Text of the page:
When we started SHUG in 2012, I thought we'd save maybe a dozen dogs a year. Our first year we saved 92. Reeling from that number a year ago, my hope for 2014 was to keep our momentum going--although I wouldn't have been disappointed if our numbers were a little lower. Of course, I knew halfway through the year that wasn't going to happen. So I'm not surprised (although I am a little scared) to announce that in 2014 SHUG was able to take in 143 dogs.
As the head pooperscooper around here, I can tell you that's really a LOT of dogs. Especially for an organization that doesn't have a kennel. We rely on our fosters--and they are truly awesome. Our foster moms and dads--and their resident dogs--open their homes and share their dog beds. They've lost remotes, expensive leather purses, sleep . . . and their hearts.
While foster homes get the glory--and the midnight wakeups and the peed-on rugs--we couldn't find homes for these dogs without our application processors. As hard as it is to care for 143 dogs, it would all be for nothing if we didn't have a team of volunteers making calls and conducting interviews and home visits to make sure these dogs have the lives we want for them.
And that's what it really comes down to--the lives we want for them. You may have noticed that SHUG doesn't post "horror stories" on our site or our Facebook page. The dogs that come to us are usually not in mortal danger. We don't pull dogs off the street or from the clutches of evil humans. Most of our dogs come from other rescues. In 2014 we received 97 dogs from other rescues or shelters. Technically these dogs had already been "saved" before they ever came to us.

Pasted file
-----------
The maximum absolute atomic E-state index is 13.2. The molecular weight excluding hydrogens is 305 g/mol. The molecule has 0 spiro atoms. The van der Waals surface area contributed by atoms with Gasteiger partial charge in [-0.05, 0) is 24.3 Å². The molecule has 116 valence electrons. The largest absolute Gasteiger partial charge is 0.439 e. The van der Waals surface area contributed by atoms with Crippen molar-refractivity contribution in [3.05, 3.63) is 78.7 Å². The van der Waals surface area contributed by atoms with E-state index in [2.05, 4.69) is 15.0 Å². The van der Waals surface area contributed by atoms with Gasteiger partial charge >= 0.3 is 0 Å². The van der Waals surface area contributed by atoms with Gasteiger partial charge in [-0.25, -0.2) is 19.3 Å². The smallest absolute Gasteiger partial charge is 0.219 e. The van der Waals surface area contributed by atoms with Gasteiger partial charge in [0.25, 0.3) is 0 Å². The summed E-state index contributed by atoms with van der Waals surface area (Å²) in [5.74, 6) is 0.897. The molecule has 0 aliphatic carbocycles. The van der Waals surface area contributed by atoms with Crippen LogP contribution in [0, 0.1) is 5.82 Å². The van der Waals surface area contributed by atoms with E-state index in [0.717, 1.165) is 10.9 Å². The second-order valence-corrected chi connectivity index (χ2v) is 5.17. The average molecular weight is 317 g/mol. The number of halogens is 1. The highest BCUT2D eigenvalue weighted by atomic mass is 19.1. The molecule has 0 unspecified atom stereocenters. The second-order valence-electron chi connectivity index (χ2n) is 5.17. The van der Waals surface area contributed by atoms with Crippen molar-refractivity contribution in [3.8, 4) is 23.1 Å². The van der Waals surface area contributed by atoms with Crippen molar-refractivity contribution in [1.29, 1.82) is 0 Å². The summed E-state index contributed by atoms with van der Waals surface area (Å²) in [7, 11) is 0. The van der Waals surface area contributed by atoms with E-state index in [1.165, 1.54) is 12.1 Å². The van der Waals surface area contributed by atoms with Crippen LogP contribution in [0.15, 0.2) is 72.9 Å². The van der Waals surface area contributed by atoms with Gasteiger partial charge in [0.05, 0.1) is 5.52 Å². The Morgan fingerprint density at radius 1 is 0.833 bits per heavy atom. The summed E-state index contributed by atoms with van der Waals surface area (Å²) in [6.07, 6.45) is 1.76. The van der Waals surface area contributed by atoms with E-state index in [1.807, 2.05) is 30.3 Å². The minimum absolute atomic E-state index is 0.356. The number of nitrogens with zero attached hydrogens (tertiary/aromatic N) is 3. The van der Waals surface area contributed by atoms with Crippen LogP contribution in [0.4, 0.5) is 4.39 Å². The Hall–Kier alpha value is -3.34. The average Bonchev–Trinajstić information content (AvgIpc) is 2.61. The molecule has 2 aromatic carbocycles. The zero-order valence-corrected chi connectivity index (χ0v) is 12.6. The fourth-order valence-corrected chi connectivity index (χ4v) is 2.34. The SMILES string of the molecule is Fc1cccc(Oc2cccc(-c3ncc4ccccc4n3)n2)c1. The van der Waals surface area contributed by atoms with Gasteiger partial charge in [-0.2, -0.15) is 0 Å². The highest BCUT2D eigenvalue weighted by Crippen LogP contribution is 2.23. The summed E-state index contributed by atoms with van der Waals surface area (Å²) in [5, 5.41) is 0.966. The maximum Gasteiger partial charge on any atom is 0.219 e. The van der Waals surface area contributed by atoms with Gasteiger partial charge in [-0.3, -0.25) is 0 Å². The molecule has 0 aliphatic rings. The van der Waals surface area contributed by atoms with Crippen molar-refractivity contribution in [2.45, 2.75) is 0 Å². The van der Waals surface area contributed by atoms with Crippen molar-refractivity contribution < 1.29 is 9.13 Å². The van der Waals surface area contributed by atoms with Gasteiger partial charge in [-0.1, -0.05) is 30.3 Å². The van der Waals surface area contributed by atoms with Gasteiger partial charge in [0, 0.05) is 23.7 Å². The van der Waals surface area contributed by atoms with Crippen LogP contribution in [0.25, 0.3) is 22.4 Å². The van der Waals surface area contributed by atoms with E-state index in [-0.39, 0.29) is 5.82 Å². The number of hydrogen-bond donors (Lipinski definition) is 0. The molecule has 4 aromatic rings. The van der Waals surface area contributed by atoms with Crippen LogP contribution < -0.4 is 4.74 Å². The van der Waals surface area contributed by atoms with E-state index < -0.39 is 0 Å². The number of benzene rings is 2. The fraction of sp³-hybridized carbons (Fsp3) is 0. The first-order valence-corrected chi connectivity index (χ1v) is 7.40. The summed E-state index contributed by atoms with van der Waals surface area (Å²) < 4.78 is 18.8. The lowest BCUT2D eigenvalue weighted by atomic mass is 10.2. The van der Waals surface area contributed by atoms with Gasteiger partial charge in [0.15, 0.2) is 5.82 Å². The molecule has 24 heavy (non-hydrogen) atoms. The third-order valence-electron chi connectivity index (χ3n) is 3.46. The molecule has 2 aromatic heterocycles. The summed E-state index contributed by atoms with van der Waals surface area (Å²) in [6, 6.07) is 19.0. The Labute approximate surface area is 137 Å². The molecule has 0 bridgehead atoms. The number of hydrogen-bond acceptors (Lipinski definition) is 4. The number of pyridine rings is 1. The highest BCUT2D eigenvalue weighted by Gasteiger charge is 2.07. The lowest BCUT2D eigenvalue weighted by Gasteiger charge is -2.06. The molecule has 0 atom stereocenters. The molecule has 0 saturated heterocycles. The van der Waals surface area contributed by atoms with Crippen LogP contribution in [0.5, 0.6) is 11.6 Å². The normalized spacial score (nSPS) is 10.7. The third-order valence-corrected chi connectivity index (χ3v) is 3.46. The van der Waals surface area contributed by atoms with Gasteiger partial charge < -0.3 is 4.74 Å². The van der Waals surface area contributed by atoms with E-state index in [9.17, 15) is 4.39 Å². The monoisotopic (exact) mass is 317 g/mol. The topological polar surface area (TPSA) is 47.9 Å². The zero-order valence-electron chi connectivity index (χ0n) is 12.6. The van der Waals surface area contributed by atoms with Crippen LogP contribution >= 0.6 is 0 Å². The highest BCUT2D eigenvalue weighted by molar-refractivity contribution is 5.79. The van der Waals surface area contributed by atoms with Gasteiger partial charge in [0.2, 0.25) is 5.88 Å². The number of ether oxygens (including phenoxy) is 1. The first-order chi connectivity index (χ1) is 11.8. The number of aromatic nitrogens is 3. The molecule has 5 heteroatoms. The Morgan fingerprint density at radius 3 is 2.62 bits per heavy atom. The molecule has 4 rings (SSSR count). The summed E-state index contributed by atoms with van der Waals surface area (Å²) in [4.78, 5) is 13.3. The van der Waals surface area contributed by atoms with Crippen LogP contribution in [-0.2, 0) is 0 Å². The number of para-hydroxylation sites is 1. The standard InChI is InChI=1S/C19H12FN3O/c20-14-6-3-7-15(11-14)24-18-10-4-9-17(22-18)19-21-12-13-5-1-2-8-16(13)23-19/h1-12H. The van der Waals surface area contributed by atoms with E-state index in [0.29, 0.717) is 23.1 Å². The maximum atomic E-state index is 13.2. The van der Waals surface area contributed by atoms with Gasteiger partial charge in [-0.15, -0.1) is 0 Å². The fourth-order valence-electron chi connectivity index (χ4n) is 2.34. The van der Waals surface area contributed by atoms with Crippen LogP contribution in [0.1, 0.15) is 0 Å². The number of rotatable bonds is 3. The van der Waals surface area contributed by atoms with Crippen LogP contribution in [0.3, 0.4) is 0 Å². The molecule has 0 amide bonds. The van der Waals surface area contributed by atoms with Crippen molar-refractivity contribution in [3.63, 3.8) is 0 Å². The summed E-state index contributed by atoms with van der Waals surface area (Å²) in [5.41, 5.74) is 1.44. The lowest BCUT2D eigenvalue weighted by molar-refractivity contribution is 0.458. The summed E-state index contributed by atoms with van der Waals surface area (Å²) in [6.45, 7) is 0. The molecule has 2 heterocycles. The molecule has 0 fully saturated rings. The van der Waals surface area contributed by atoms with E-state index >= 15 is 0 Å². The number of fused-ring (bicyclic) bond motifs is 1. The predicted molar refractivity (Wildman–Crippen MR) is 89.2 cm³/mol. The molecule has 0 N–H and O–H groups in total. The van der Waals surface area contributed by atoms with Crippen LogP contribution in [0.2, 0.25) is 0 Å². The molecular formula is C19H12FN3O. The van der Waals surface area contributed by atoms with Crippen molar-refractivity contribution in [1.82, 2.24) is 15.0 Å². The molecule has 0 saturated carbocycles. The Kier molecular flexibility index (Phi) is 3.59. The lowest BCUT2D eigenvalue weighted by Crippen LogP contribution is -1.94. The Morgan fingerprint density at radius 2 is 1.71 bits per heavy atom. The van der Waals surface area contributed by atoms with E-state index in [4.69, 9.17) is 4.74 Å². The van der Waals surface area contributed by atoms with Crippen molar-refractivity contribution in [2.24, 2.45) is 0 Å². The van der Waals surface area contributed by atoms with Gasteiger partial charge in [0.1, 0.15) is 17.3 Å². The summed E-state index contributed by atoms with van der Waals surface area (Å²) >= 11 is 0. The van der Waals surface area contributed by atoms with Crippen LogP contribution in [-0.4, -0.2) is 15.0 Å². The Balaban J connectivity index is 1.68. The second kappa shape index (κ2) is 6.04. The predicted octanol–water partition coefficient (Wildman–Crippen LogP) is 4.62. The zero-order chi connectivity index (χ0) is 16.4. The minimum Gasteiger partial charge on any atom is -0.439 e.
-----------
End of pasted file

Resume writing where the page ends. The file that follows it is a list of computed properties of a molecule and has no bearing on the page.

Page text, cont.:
The other 46 dogs that came to SHUG did so from their original owners--and none of them were evil people. There are many reasons that someone can no longer care for their dog. We thank their owners for trusting us enough to find them homes where they can lie on couches and wear silly sweaters.
We have been lucky to be in a position to help some dogs with serious injuries that their owners couldn't afford to treat and couldn't realistically care for during their rehabilitation. (Yes, Avery, Rosebud and Zero I'm thinking of you.)
Because that is what SHUG is about. The Happy Endings. Couches and silly sweaters and lazy Sundays snuggled in bed with a human that you know belongs to you. And we would like to thank our volunteers and supporters for making that possible for 143 dogs in 2014.
Ms. Michael Owens, Director
The Sighthound Underground
P.S. Here are some other ways that our 2014 numbers break down:
97 from other shelters and rescues
46 from individuals
76 from Spain
49 from the US
11 from the Middle East
7 from Korea
11 Italian Greyhounds
3 Afghan Hounds